Harmen Fraanje and Enrico Rava © Gemma Kessels 2012

Photo © Gemma Kessels

My third and final review for this year’s November Music, originally published in Dutch on VPRO’s Eigentijds Radio 4 music blog.

Same as last year, I consider myself privileged to write about all the music and musicians I got to hear and see. If you ever have the chance to visit one of their live concerts, don’t hesitate. The experience itself, as well as the amount of energy and inspiration you’ll get from live music, is worth years of online music listening.

 

 

ECM

 

With a wealth of contemporary musicians and uniquely different releases ECM has become a hallmark in itself. You don’t have to look hard to find many references to the qualities of this record label, founded in 1969 and led by Manfred Eicher since. He is praised and prized as a master of space, the kind in which music resonates.

 

The releases of ECM are characterised by a silence of seven seconds before the first tones come out of your speakers. No 7 seconds of silence though before the session of pianist Harmen Fraanje and trumpeter player Enrico Rava, but more on that later.

 

All those beautiful releases raise high expectations, expectations that I already wrote in my previous review of Reich’s ‘Music for 18 Musicians’.

These expectations are of course not only awakened by ECM’s releases, on the contrary. Unlike the many “polished” recordings that caress our ears daily, ECM tends to release little misses of their virtuoso musicians. Perhaps a musicians’ ear is needed to recognise them, but I think a scarce unintended tone can very much contribute to the character of a plate. You need to hear that it were “just ordinary people” who made the music, to really be impressed. An ode to the pursuit of perfection through imperfection.

 

 

Space

 

Manfred Eicher’s idea was brilliant and simple, make recordings sound like live music. And during “ECM Artists in Concert” it was as if Eicher himself was the soundengineer. We were surrounded by an unsurpassed spaciousness in an ocean of sound.

 

 

Wolfert Brederode International Quartet with Mark Feldman

 

Wolfert Brederode with Mark Feldman and his International Quartet were completely in their element. The performance was perfect. Wonderful music, played timeless and flawless. The fact that they only rehearsed for one and a half hour, shows – besides the sheer virtuosity of the individual musicians – Brederode’s qualities as a composer in knowing to find the right balance between freedom and control.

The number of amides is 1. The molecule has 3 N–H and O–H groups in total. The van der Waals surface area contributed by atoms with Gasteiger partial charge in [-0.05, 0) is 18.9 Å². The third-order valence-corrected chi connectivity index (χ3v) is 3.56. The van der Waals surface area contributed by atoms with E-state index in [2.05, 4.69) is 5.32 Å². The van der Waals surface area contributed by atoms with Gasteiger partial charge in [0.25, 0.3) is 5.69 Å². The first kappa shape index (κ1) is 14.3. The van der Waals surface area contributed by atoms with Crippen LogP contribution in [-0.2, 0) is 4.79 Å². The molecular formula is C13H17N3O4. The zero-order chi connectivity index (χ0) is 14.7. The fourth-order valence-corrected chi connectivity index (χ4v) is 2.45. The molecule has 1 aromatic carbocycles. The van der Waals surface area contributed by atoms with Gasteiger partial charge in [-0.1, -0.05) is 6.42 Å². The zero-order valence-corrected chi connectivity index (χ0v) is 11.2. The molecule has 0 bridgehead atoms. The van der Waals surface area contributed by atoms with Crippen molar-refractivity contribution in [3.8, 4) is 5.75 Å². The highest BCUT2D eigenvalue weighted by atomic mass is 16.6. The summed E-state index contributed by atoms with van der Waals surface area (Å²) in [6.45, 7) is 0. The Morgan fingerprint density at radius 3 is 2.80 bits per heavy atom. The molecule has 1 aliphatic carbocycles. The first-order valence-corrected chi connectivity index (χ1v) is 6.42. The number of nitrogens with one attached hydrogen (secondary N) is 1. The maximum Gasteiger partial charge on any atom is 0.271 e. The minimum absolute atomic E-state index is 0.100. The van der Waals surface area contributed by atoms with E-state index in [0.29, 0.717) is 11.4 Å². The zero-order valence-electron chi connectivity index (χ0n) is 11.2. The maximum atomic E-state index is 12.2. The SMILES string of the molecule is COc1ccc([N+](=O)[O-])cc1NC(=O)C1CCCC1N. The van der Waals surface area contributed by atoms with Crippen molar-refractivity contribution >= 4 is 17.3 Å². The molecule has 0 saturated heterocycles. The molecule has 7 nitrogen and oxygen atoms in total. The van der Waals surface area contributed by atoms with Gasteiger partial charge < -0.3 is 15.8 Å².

Hamren Fraanje and Enrico Rava

 

Then Rava and Fraanje. As said, no 7 seconds of silence. Before the two of them reached the stage Rava, literally, set the tone. Which at that time seemed to become a spontaneous encounter, decreased into a long journey through a seemingly endlessly long corridor lined with doors that, despite the efforts of both musicians, remained unopened. A disappointment? Yes, but a disappointment that kept me thinking. I remember that I wondered if during the improvisations the musical possibilities were deliberately left unexplored. Still trying to follow the sound and flow. Again and again my senses were overthrown. No new music came to be.

But what a fantastic contrast, afterwards, with the two other performances! What pure humanity. It doesn’t really matter why it wouldn’t work. It just didn’t. Not in that moment, and even with these two great musicians, who really don’t need to prove themselves. It shows once again that the creation of music is a mystery, and sometimes impossible to find its source. A mirage, in which 7 seconds of silence can resound eternally.

 

 

Jan Bang ‘And Poppies from Kandahar’ ft. Arve Henriksen and Stian Westerhus

 

Spontaneous and full of humor, something for which ECM perhaps is less known, was the performance of Jan Bang. Together with Arve Hendriksen and Stian Westerhus, Bang brought us a very surprising end to ‘ECM Artists in Concert’. Like Rava and Fraanje, the three of them played together for the first time. Electro-acoustic with the emphasis on Bang’s electro, but without losing itself in “screen staring” (there was no screen), and with a good flow full of unexpected variation and distant sounds. Hendriksen’s singing reminded me of Sidsel Endresen. A Norwegian artist whose career took a very different, and certainly as interesting, turn after ECM. Stian Westerhus’ playing deserves a special mention. Carefully balancing, almost dancing on his pedals, he played a much larger instrument than just his distinctive Gibson. Whether he played with or without bow, every sound was attuned to the whole. All in all a night of surprises, contrasts, very many highlights and undoubtedly ECM worthy. Even though the recording of this night would never appear on the label.

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